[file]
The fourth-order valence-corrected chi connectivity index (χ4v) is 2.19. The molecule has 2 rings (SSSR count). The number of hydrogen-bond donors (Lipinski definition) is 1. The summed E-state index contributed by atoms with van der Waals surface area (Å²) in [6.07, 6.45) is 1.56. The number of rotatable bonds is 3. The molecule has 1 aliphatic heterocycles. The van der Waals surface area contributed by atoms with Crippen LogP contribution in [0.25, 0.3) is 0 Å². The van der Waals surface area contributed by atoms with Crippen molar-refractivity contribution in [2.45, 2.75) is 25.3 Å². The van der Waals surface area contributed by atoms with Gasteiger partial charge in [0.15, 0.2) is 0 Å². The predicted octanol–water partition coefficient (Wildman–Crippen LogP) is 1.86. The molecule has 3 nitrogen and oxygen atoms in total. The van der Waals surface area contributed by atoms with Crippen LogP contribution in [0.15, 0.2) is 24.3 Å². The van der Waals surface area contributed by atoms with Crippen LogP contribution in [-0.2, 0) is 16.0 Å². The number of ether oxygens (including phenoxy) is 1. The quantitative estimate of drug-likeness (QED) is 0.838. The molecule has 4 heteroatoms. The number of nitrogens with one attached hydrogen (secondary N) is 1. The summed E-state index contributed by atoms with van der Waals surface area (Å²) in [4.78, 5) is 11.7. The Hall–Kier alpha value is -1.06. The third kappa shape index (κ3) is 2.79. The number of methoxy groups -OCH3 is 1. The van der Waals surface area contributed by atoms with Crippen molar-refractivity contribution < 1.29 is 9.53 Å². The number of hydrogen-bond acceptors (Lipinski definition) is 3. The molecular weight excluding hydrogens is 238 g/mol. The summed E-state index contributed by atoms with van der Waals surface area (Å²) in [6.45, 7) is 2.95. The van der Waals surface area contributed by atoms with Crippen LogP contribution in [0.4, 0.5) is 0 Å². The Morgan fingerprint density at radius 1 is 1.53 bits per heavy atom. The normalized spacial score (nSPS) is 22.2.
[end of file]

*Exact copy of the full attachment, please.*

The fourth-order valence-corrected chi connectivity index (χ4v) is 2.19. The molecule has 2 rings (SSSR count). The number of hydrogen-bond donors (Lipinski definition) is 1. The summed E-state index contributed by atoms with van der Waals surface area (Å²) in [6.07, 6.45) is 1.56. The number of rotatable bonds is 3. The molecule has 1 aliphatic heterocycles. The van der Waals surface area contributed by atoms with Crippen LogP contribution in [0.25, 0.3) is 0 Å². The van der Waals surface area contributed by atoms with Crippen molar-refractivity contribution in [2.45, 2.75) is 25.3 Å². The van der Waals surface area contributed by atoms with Gasteiger partial charge in [0.15, 0.2) is 0 Å². The predicted octanol–water partition coefficient (Wildman–Crippen LogP) is 1.86. The molecule has 3 nitrogen and oxygen atoms in total. The van der Waals surface area contributed by atoms with Crippen LogP contribution in [0.15, 0.2) is 24.3 Å². The van der Waals surface area contributed by atoms with Crippen LogP contribution in [-0.2, 0) is 16.0 Å². The number of ether oxygens (including phenoxy) is 1. The quantitative estimate of drug-likeness (QED) is 0.838. The molecule has 4 heteroatoms. The number of nitrogens with one attached hydrogen (secondary N) is 1. The summed E-state index contributed by atoms with van der Waals surface area (Å²) in [4.78, 5) is 11.7. The Hall–Kier alpha value is -1.06. The third kappa shape index (κ3) is 2.79. The number of methoxy groups -OCH3 is 1. The van der Waals surface area contributed by atoms with Crippen molar-refractivity contribution < 1.29 is 9.53 Å². The number of hydrogen-bond acceptors (Lipinski definition) is 3. The molecular weight excluding hydrogens is 238 g/mol. The summed E-state index contributed by atoms with van der Waals surface area (Å²) in [6.45, 7) is 2.95. The van der Waals surface area contributed by atoms with Crippen LogP contribution in [0.4, 0.5) is 0 Å². The Morgan fingerprint density at radius 1 is 1.53 bits per heavy atom. The normalized spacial score (nSPS) is 22.2.